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Photo credit @ Tom Dixon

Review: Twelfth Night, Oasis Farm Waterloo

Although the goats do look marvellous, I’m guessing the barn at Lambeth’s Oasis Urban Farm can’t have seen many standing ovations before. There’s no doubt, however, that the four-strong cast of HandleBard’s touring Twelfth Night thoroughly deserved theirs. The travelling troupers’ cycle between gigs, hence the name. They announced they had already covered 140 miles just to get to us. A quick glance at their plans shows they have plenty more miles to go. The good news is they look ridiculously fit and healthy. The better news is they make this show’s manic costume changes, barmy accent choices and…

Summary

Rating

Excellent

You’ll not see four actors generate more on-stage fun than this small, but beautifully formed Twelfth Night cast.

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Although the goats do look marvellous, I’m guessing the barn at Lambeth’s Oasis Urban Farm can’t have seen many standing ovations before. There’s no doubt, however, that the four-strong cast of HandleBard’s touring Twelfth Night thoroughly deserved theirs. The travelling troupers’ cycle between gigs, hence the name. They announced they had already covered 140 miles just to get to us. A quick glance at their plans shows they have plenty more miles to go. The good news is they look ridiculously fit and healthy. The better news is they make this show’s manic costume changes, barmy accent choices and the broadest of comedy look easy. 

How broad is the broadest of comedies, you ask? In this case, buxom Maria’s hastily constructed bosom occasionally pops and needs replacing. Bring on the balloons! If that sounds a bit Benny Hill then, relax this is a wholly innocent, child-friendly, if not actually childlike, adaptation of the Bard’s most often played gender-swapping romps.

At almost two hours long, romp might not entirely be the right word. For every physical gag, there is quite a lot of banging on about who loves who. I found myself occasionally regressing to six-year-old boyhood – yuck, another lovey-dovey bit – so impatient was I for the action to crack on. The story, and nobody is to blame for this but the author himself, is ridiculously drawn out. But my God, the cast power through. Every comic muscle and sinew is put to work keeping us entertained. Joyful prop gags, one-liners, ad-libs, double takes and pratfalls keep coming.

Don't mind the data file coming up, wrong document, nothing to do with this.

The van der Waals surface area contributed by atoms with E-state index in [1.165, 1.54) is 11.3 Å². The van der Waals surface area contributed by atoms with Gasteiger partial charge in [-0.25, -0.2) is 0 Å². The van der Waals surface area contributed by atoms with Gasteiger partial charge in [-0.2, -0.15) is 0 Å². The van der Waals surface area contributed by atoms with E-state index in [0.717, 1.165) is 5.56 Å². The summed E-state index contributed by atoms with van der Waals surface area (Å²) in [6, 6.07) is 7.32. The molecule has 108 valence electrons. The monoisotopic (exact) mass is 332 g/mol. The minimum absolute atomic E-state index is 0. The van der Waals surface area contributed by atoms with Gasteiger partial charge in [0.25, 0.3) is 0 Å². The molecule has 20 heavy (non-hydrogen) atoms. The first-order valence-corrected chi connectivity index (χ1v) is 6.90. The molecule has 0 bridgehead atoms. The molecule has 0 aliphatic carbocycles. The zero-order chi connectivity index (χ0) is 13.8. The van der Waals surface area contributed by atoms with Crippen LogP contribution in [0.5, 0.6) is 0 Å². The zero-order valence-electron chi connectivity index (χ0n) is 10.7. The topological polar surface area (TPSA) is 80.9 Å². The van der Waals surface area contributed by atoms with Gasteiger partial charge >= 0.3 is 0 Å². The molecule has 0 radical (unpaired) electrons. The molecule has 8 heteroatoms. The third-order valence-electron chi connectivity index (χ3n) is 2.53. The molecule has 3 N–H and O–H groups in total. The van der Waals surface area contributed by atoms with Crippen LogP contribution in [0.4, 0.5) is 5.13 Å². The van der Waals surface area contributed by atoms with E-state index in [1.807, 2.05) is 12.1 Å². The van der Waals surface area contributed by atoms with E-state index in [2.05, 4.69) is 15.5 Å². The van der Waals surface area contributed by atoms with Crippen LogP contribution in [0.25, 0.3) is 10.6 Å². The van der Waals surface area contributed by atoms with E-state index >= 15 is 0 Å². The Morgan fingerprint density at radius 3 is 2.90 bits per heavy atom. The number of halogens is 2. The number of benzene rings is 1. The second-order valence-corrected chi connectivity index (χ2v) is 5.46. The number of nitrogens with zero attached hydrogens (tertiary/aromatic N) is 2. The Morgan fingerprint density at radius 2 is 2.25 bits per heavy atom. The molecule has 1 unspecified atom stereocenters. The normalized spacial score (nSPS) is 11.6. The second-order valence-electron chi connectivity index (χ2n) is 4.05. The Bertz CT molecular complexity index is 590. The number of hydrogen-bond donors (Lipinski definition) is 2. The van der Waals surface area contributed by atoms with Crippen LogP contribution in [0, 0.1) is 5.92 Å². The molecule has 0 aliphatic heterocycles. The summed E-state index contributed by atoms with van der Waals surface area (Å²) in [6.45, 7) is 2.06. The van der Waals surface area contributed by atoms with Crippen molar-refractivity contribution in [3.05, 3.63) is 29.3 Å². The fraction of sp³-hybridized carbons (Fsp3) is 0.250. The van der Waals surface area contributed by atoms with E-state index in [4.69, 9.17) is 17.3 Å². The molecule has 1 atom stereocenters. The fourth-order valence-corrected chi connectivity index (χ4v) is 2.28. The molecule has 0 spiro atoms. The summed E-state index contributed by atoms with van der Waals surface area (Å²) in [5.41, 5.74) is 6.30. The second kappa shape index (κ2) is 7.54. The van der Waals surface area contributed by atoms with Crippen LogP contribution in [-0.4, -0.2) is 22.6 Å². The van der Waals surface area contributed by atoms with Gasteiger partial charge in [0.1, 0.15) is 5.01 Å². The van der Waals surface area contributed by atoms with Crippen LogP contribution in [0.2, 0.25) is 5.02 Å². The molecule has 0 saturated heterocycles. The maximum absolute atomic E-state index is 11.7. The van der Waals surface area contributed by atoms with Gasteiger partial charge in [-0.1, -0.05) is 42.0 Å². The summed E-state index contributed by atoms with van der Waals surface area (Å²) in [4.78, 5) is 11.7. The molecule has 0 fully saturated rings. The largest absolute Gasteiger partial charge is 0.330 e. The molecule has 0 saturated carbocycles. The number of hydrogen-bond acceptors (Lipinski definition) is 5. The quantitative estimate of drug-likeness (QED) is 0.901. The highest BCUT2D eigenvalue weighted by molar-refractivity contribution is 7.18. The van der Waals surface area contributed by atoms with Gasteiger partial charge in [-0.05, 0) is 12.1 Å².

Watching Roisin Brehony transition between a feisty Olivia and grotesque Sir Toby Belch is a particular joy. George Attwell Gerhards’ Malvolio will get all the headlines, but his Sir Andrew got at least as many laughs. His broad black country accent choice proving any notion Shakespeare is best served by RP is categorically nonsense.   Eddie Mann’s Feste the Fool makes for a wonderfully sardonic master of ceremonies and leads the music with beautiful folky ukulele and harmonica stylings. Did I mention there were songs too? Brontë Tadman has the unenviable task of playing both Sebastian and Viola. The last few minutes, when the two are reunited, is a physical comic highlight. 

Only occasionally do things go over the top. I didn’t catch a word of Feste’s Parson, for example, through a ridiculous false beard and outrageous accent. No harm done really, we got the gist. Getting the gist is probably just fine too. If the intricacies of which Duke lives in which kingdom and who serves who are lost in the frenetic action, surely only purists should care? The rest of us can happily enjoy ourselves snobbery free.

The Handlebards have, as a company, been doing this style of travelling wholly accessible Shakespeare for almost a decade. They are wise enough to play the fool. It would be a wise decision for you to catch this new tour too.  

Directed by: James Farrell
Design by: Connie Watson
Composer & Musical Direction by: Guy Hughes
Fight Direction by: Tom Jordan
Produced by: Tom Dixon & Paul Moss

Handlebards are on tour with Twelfth throughout the UK until 17 September. Check their website for full tour dates here.

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About Mike Carter

Mike Carter is a playwright, script-reader, workshop leader and dramaturg. He has worked across London’s fringe theatre scene for over a decade and remains committed to supporting new talent and good work.